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Counting Our Blessings, Electoral Style

By March 4, 2016 2 Comments

I did not want to write about politics today, but I’m feeling chock full of gratitude and I need to rejoice! Yes!

Bloggers and journalists and broadcasters—not to mention all your friends and coworkers—are preoccupied these days with working up jeremiads about the U.S. presidential election campaign: the boorish candidates, the paper-thin policy discussions, the corrupt election process, the complicit media, the fall of democracy, the end of civilization, etc. But people: we need to give thanks in all circumstances. That’s what the Good Book says (I Thess. 5:16-18). So in the interest of biblical blogging, here’s my list.

Things to Be Grateful For in This Election Season

Comedians have plenty of material.
We didn’t think it possible, but this presidential campaign has made clearer than ever before: we need comedians. They perform an important public service in this Republic. They skewer hypocrisy and expose our absurdities. Here is one recent virtuosic performance [warning: crude language but withering content].

The term “evangelical” is falling apart.
And it’s about time. What does that word even mean? Pundits of all species have been confused about it for decades now. Is it about beliefs? Voting habits? Purchasing patterns? How many times you say “just” while praying? Well, loyalists who formerly claimed the term as their true identity are now jumping off the word like it’s a sinking ship. This is good news for the cause of language precision. (Also here and here.)

Conservatives are redefining and reclaiming the term “conservative.”
Candidates spit more-conservative-than-thou rhetoric at each other (or less-conservative-than-thou for Democrats). But who is defining the term? The National Review, for example, engaged in what Rolling Stone writer Matt Taibbi described as a “22-pundit jihad” titled “Conservatives Against Trump.” In Taibbi’s analysis of this and other conservative responses to Donald Trump, Taibbi remarked, “What these tweedy Buckleyites at places like the Review don’t get is that most people don’t give a [bleep] about ‘conservative principles.’ Yes, millions of people responded to that rhetoric for years. But that wasn’t because of the principle itself, but because it was always coupled with the more effective politics of resentment: Big-government liberals are to blame for your problems.” (Worth your time to click through to Taibbi’s article.) Once again, figuring out what “conservative” means is good news for everyone.

Trump’s woefully ignorant remarks on forgiveness give pastors a starting place for sermons on repentance during Lent.
“I am not sure I have [asked God for forgiveness]…. I just go on and try to do a better job from there…. I think if I do something wrong, I think, I just try and make it right. I don’t bring God into that picture. I don’t.” Even the secular media can figure out that this is not how a Christian talks about forgiveness. Calvinists, never apologize for the doctrine of total depravity. It’s a potent antidote to sinful pride. Be thankful for it!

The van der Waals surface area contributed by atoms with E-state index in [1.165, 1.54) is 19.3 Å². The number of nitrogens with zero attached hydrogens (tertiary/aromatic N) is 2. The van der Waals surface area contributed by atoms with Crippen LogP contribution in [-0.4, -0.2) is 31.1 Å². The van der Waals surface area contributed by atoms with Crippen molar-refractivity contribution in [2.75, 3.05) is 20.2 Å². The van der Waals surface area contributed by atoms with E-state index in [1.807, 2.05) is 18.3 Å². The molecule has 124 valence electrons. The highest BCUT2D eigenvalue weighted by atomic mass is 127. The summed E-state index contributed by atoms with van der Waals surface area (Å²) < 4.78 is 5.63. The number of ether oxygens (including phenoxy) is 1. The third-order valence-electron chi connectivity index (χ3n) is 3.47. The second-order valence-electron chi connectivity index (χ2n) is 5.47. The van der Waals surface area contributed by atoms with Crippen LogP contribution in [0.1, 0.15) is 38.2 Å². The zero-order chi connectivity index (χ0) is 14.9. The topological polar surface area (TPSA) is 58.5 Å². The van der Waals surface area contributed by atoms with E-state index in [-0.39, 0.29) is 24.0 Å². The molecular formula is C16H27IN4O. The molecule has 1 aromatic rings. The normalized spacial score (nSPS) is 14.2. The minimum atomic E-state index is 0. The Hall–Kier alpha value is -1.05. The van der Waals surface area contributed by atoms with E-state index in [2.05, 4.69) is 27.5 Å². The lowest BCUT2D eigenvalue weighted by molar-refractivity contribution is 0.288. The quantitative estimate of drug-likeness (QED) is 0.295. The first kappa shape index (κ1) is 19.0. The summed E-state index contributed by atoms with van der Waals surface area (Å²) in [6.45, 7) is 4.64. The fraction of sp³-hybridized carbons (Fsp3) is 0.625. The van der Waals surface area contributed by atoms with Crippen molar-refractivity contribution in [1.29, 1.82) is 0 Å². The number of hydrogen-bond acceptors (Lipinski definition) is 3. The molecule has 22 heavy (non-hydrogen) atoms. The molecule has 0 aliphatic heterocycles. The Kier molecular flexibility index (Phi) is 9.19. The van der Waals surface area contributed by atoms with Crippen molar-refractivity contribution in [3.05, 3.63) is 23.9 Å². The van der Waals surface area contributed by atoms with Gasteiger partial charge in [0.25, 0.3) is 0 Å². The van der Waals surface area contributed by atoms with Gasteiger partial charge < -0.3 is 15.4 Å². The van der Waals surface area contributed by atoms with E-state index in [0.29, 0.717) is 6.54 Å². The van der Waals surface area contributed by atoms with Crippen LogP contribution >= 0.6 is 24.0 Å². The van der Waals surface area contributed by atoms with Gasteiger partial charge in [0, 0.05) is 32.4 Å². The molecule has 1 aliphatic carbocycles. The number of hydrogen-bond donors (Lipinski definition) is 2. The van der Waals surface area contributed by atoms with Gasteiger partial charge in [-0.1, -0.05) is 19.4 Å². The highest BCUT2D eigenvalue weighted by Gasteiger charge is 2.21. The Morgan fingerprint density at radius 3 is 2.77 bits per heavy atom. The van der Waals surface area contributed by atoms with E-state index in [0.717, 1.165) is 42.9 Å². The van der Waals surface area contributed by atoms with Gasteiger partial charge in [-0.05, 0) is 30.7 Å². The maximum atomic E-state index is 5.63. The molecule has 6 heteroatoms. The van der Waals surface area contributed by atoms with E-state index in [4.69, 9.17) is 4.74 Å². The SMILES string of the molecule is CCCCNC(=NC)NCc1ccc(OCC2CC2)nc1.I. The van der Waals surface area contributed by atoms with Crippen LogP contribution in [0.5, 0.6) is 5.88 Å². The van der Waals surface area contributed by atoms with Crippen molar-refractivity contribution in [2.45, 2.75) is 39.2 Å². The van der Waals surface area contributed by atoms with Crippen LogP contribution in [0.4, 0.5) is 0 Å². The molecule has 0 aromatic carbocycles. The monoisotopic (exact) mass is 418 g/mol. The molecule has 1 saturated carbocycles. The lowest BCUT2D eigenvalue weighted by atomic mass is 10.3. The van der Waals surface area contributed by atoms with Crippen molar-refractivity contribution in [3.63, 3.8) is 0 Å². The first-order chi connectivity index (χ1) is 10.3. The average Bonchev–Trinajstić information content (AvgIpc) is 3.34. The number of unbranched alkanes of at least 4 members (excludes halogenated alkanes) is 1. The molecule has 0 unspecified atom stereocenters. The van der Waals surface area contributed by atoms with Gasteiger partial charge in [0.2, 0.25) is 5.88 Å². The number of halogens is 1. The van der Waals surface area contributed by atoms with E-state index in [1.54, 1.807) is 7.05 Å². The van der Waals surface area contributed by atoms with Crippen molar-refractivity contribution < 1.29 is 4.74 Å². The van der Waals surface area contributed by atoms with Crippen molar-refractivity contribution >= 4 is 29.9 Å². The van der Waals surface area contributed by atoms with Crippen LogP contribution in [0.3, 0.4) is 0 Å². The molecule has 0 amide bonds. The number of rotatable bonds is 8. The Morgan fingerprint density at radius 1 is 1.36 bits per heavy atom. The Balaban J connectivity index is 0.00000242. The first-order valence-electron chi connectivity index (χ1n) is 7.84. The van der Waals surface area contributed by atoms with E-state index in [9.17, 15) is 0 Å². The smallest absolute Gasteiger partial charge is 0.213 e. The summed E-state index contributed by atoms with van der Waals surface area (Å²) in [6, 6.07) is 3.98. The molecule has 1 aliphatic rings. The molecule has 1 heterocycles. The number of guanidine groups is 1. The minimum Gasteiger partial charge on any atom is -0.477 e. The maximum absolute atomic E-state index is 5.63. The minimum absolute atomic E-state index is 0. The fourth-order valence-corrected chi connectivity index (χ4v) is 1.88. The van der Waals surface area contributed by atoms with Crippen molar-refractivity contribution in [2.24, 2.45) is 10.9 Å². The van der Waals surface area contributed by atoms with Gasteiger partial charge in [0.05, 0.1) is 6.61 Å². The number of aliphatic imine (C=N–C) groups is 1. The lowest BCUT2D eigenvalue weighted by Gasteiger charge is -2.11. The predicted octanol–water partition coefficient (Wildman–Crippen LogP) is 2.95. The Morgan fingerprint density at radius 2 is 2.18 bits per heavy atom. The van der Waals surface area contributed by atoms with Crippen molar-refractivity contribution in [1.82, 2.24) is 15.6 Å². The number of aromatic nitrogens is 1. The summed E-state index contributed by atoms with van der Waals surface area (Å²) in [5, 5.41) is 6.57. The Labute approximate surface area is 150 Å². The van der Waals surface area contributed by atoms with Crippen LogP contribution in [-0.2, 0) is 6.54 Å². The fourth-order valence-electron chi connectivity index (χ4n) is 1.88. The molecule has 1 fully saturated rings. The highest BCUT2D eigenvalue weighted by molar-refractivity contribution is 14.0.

Spanish teachers have reasons to rant in class.
How often do high school Spanish teachers get an obvious excuse to launch into a tirade (en español, of course) about appreciating immigrants, resisting stereotypes, showing love to neighbor, and respecting Hispanic people? All it takes these days is one kid wearing a Trump T-shirt. “Que es esto? Esta un chiste? No? Ay yai yai!”

Civics class suddenly feels urgent.
Wake up, high school seniors. This stuff really matters. “So the president doesn’t get to just tell the military to torture people?” “No, Eric. Remember what we learned about the rule of law?” “…And so, class, that is why the Founders developed the three branches of government with a checks and balances system.”

Even second graders are invested in the political process this year.
“Tell me why you are feeling so scared today, Sonia?”
“Because, Pastor Laura, my parents are worried that we will all get deported after the election.” [a real story, names changed]

Hillary Clinton’s scuffs and tarnishings suddenly seem less disqualifying.
Whatever you thought of Hillary before this year, she now looks like the grownup in the room. Meanwhile, Barack and Michelle are practically wearing halos. (Thanks to Kristin du Mez for sharing insights from her historical research on Hillary Clinton’s faith.)

Canadian tourism is getting a huge boost.
“Honey, why don’t we go camping in Canada this summer?”
“Canada? Why not our usual lake?”
“Well, you know, I just want to see what it’s like up there. Maybe check out the real estate situation in Ontario on our way to Banff. Or something.”


Debra Rienstra

I am a writer and literature professor, teaching literature and creative writing at Calvin University, where I have been on the faculty since 1996. Born and bred in the Reformed tradition, I’ve been unable to resist writing four books about theological topics: beware the writer doing theology without a license. My most recent book is Refugia Faith: Seeking Hidden Shelters, Ordinary Wonders, and the Healing of the Earth (Fortress, 2022). Besides the books, I’ve written well over two hundred essays for the RJ blog as well as numerous articles, poems, and reviews in popular and scholarly contexts. I have a B.A. from the University of Michigan (Go Blue!) and a M.A. and Ph.D. from Rutgers. I am married to Rev. Dr. Ron Rienstra, and together we have three grown children. Besides reading and writing, I love classical music, science fiction, fussing in the yard, hiking, and teaching myself useful skills like plant identification and—maybe someday—drywall repair.


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